There are some players that aren’t working out the right way and there’s now some brand of disconnect with Boudreau because the team continues to come up short in the postseason. Change is coming in D.C. it’s just a matter of how much and who suffers for it. At least the Caps off-season will be more entertaining than their playoff games turned out to be.

Here are your officials for the 2017 Stanley Cup Final

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The NHL has announced its officials for the 2017 Stanley Cup Final between the Pittsburgh Penguins and Nashville Predators.

They are as follows…

Referees: Wes McCauley, Brad Meier, Dan O’Halloran, Kevin Pollock

Linesmen: Scott Cherrey, Shane Heyer, Brad Kovalchik, Brian Murphy

Overall it’s a pretty experienced group of officials as O’Halloran, Pollock and Meier are among the eight most experienced officials the NHL has in terms of games called in their careers.

McCauley is near the top of the NHL in terms of penalties called per game, while Pollock is near the bottom of the league and seems to fit more into the “let them play” style of officiating. O’Halloran and Meier are not much higher, so you probably should not expect this to turn into a special teams series.

Of course, no matter who the referees are, by the end of Game 2 most of the coaches, players and fans from each side will probably not be happy with any of them.

All referee data via Scouting The Refs

 

Blackhawks sign Michal Kempny to one-year contract

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The Chicago Blackhawks announced on Saturday morning that they have signed defenseman Michael Kempny to a one-year contract that will cover the 2017-18 season.

The 26-year-old Kempny was a restricted free agent this summer. Financial terms of the deal are not yet known.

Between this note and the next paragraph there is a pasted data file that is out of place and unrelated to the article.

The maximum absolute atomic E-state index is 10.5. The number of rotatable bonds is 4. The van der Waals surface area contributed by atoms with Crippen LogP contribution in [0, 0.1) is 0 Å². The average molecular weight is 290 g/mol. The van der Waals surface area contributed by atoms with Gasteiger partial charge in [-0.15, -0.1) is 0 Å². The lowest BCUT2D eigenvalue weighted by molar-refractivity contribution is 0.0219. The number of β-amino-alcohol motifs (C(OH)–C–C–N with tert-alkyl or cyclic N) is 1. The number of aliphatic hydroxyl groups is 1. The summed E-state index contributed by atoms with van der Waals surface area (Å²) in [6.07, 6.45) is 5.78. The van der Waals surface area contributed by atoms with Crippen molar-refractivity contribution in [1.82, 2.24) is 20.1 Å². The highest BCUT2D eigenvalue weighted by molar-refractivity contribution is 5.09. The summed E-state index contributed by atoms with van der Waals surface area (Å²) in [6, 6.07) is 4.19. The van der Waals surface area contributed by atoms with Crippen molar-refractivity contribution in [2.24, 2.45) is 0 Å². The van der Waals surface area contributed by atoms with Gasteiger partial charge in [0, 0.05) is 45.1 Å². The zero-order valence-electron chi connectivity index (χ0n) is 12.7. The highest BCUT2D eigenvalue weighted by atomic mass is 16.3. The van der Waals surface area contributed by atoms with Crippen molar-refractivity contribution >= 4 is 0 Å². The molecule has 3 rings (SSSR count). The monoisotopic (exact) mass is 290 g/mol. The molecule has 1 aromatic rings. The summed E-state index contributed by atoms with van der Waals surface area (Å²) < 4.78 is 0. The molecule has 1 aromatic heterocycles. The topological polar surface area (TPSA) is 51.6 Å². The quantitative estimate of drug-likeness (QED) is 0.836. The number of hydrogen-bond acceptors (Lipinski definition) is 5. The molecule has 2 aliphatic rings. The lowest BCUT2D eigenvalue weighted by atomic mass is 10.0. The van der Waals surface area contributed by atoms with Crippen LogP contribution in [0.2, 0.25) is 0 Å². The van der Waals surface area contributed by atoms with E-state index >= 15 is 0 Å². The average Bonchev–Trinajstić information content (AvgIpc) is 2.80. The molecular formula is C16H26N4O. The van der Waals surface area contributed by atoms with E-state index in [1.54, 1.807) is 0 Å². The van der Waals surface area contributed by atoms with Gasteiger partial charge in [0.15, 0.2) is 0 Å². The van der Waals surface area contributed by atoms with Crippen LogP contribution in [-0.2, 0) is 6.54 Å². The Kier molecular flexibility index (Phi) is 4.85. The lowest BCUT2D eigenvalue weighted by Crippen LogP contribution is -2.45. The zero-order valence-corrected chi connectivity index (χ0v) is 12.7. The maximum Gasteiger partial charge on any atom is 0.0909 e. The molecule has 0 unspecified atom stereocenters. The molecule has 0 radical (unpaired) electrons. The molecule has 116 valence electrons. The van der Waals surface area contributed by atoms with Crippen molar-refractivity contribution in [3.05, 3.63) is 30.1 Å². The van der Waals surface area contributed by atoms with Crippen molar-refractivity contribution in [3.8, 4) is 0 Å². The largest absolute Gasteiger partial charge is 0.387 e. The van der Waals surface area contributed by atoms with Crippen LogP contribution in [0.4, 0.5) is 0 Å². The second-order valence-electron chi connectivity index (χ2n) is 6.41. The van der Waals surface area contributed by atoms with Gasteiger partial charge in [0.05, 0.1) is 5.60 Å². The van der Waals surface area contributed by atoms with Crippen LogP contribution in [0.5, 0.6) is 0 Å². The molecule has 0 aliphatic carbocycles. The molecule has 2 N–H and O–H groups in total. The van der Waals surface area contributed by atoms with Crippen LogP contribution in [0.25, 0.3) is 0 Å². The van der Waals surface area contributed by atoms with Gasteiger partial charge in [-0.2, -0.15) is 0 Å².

During the 2016-17 season, Kempny’s first in the NHL, he appeared in 62 games for the Blackhawks and scored two goals to go with eight assists.

With Kempny added back into the mix for next season the Blackhawks now have seven defensemen under contract as Kempny joins Duncan Keith, Brent Seabrook, Niklas Hjalmarsson, Gustav Forsling, Trevor van Riemsdyk and Michal Rozsival.

Veterans Brian Campbell and Johnny Oduya are set to become unrestricted free agents on July 1.

 

Canucks GM wants Miller back, bringing rebuild into question again

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For one fine trade deadline, it seemed like the Vancouver Canucks and GM Jim Benning saw the light.

They actually moved veterans for assets, and interesting ones in that. They were, gasp, considered one of the winners of the trade deadline. There was the indication that a rebuild might finally be in action. Better late than never, right?

Well … maybe that was just a brief reprieve.

The Vancouver Province’s Ben Kuzma reports that Benning threw the word “competitive” around when describing why he wants to re-sign 37-year-old Ryan Miller and why he isn’t looking to trade valued defenseman Chris Tanev and declining blueliner Alex Edler.

Sensible if debatable

His reluctance regarding moving the two defensemen is easier to understand. Tanev, 27, is in his prime at a nice cap hit ($4.45 million through 2019-20). A competitive team would want him, and if Benning is convinced the Canucks are close to being just that, then it makes sense.

Edler staying is a little simpler. He has a no-trade clause and doesn’t want to go.

Now, one can argue that Tanev would be best served being moved for high-quality pieces. And perhaps Benning should at least try to convince Edler to accept a trade.

A strange direction in net

But Miller?

“As we’re transitioning these young players into our lineup, I feel that if we have solid goaltending on a night-to-night basis, we can be competitive,” Benning said Thursday, according to Kuzma.

Now, that story discusses why Miller may or may not accept a return, but one would guess that he won’t have a ton of offers. At least not offers that would involve a chance for more “platoon” or even starter-type work rather than explicitly labeling him a backup.

Really, that’s beside the point, because it’s confounding that Vancouver wouldn’t want to go in a younger direction.

You can read that sort of discussion as the Canucks once again wanting to have their cake and eat it too. They seemingly want to “reload” instead of “rebuild.”

Perhaps there’s some smoke-screening going on here. Maybe Benning’s more interested in moving parts than he lets on; it could be that he wants to drive up Tanev’s price by playing coy about moving him.

Still, on their face, the comments don’t exactly inspire confidence for a fan base that must be getting a little irritated by management that, to many, seems delusional about this team’s potential.

Penguins’ Sullivan believes resiliency is ‘strength of this team’

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PITTSBURGH (AP) Sidney Crosby, Evgeni Malkin and Chris Kunitz stood shoulder to shoulder at center ice as midnight approached, crowd on its feet, Prince of Wales Trophy in hand. Another shot at the Stanley Cup in the offing.